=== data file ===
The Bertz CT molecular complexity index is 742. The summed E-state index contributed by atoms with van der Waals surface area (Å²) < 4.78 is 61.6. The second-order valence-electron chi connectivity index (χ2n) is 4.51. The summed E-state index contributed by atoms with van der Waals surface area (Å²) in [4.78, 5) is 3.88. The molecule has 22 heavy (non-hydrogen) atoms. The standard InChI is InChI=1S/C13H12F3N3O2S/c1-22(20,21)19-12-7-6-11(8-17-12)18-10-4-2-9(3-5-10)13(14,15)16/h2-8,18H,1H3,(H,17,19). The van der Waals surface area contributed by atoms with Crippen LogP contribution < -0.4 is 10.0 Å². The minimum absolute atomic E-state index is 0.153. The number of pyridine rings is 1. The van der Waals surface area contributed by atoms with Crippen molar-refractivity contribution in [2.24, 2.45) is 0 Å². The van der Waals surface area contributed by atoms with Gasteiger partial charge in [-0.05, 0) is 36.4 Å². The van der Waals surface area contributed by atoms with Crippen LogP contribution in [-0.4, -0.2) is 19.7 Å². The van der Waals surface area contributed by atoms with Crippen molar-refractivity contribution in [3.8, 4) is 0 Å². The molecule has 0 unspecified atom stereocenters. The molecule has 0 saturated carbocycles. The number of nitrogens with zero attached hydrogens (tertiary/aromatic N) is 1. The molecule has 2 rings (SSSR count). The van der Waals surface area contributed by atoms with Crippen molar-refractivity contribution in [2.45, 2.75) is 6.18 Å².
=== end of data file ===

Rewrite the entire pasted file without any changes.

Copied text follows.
The Bertz CT molecular complexity index is 742. The summed E-state index contributed by atoms with van der Waals surface area (Å²) < 4.78 is 61.6. The second-order valence-electron chi connectivity index (χ2n) is 4.51. The summed E-state index contributed by atoms with van der Waals surface area (Å²) in [4.78, 5) is 3.88. The molecule has 22 heavy (non-hydrogen) atoms. The standard InChI is InChI=1S/C13H12F3N3O2S/c1-22(20,21)19-12-7-6-11(8-17-12)18-10-4-2-9(3-5-10)13(14,15)16/h2-8,18H,1H3,(H,17,19). The van der Waals surface area contributed by atoms with Crippen LogP contribution < -0.4 is 10.0 Å². The minimum absolute atomic E-state index is 0.153. The number of pyridine rings is 1. The van der Waals surface area contributed by atoms with Crippen molar-refractivity contribution in [2.24, 2.45) is 0 Å². The van der Waals surface area contributed by atoms with Gasteiger partial charge in [-0.05, 0) is 36.4 Å². The van der Waals surface area contributed by atoms with Crippen LogP contribution in [-0.4, -0.2) is 19.7 Å². The van der Waals surface area contributed by atoms with Crippen molar-refractivity contribution in [3.8, 4) is 0 Å². The molecule has 0 unspecified atom stereocenters. The molecule has 0 saturated carbocycles. The number of nitrogens with zero attached hydrogens (tertiary/aromatic N) is 1. The molecule has 2 rings (SSSR count). The van der Waals surface area contributed by atoms with Crippen molar-refractivity contribution in [2.45, 2.75) is 6.18 Å².